Journal Article
Research Support, Non-U.S. Gov't
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Distinct genetic forms of frontotemporal dementia.

Neurology 2008 October 15
BACKGROUND: Frontotemporal dementia (FTD) is the second most common type of presenile dementia and can be distinguished into various clinical variants. The identification of MAPT and GRN defects and the discovery of the TDP-43 protein in FTD have led to the classification of pathologic and genetic subtypes. In addition to these genetic subtypes, there exist familial forms of FTD with unknown genetic defects.

METHODS: We investigated the frequency, demographic, and clinical data of patients with FTD with a positive family history in our prospective cohort of 364 patients. Genetic analysis of genes associated with FTD was performed on all patients with a positive family history. Immunohistochemical studies were carried out with a panel of antibodies (tau, ubiquitin, TDP-43) in brains collected at autopsy.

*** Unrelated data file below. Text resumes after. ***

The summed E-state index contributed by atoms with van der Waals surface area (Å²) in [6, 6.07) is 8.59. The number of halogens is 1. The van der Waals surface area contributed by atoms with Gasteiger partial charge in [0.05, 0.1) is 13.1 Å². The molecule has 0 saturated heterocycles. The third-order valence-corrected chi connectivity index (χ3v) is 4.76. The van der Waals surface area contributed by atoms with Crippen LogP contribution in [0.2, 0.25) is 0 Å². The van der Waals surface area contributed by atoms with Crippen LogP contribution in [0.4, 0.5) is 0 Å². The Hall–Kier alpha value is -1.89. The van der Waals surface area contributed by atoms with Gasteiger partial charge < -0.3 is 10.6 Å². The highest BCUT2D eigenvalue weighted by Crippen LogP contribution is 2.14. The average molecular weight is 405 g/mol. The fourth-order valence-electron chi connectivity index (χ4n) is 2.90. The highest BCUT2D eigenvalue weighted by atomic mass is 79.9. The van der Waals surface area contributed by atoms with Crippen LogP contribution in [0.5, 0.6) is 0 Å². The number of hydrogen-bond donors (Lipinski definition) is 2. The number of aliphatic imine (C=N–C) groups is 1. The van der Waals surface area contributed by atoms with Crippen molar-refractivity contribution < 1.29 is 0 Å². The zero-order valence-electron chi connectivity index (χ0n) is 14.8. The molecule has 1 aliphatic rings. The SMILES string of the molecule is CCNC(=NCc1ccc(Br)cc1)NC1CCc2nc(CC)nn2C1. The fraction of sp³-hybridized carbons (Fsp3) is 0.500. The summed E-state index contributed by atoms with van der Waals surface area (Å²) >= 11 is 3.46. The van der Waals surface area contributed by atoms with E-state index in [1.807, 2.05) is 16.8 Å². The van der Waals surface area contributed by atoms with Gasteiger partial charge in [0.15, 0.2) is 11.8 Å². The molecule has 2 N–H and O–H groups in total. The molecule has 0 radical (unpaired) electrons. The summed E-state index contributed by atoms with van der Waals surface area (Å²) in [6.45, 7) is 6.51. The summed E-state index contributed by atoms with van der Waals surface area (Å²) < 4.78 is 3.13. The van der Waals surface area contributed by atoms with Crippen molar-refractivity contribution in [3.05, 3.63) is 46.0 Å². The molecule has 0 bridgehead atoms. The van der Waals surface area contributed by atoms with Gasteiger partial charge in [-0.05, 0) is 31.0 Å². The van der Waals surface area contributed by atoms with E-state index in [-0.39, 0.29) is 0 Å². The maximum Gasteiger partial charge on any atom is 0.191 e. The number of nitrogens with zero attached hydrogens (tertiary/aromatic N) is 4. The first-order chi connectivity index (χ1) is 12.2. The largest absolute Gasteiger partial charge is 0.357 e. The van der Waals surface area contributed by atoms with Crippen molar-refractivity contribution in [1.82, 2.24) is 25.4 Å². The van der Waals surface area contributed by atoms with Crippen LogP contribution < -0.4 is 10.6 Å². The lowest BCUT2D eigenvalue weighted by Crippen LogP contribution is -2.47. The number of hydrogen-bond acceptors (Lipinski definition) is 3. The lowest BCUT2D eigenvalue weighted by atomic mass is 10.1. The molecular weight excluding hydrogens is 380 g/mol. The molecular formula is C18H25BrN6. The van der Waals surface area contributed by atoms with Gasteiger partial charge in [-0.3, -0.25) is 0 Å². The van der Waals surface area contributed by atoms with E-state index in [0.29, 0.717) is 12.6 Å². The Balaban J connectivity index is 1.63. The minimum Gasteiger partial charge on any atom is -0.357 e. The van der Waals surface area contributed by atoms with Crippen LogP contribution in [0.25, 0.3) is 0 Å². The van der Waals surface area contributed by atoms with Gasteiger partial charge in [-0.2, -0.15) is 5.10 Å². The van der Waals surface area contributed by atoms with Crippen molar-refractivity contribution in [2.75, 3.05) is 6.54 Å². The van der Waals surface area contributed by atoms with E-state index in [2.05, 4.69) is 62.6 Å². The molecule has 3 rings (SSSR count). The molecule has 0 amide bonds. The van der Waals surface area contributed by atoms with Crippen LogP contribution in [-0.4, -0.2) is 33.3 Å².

RESULTS: In the total cohort of 364 patients, 27% had a positive family history suggestive for an autosomal mode of inheritance, including MAPT (11%) and GRN (6%) mutations. We identified a new Gln300X GRN mutation in a patient with a sporadic FTD. The mean age at onset in GRN patients (61.8 +/- 9.9 years) was higher than MAPT patients (52.4 +/- 5.9 years). In the remaining 10% of patients with suggestive autosomal dominant inheritance, the genetic defect has yet to be identified. Neuropathologically, this group can be distinguished into familial FTLD+MND and familial FTLD-U with hippocampal sclerosis.

CONCLUSION: Future genetic studies need to identify genetic defects in at least two distinct familial forms of frontotemporal dementia (FTD) with unknown genetic defects: frontotemporal lobe degeneration with ubiquitin-positive inclusions with hippocampal sclerosis and frontotemporal lobe degeneration with motor neuron disease.

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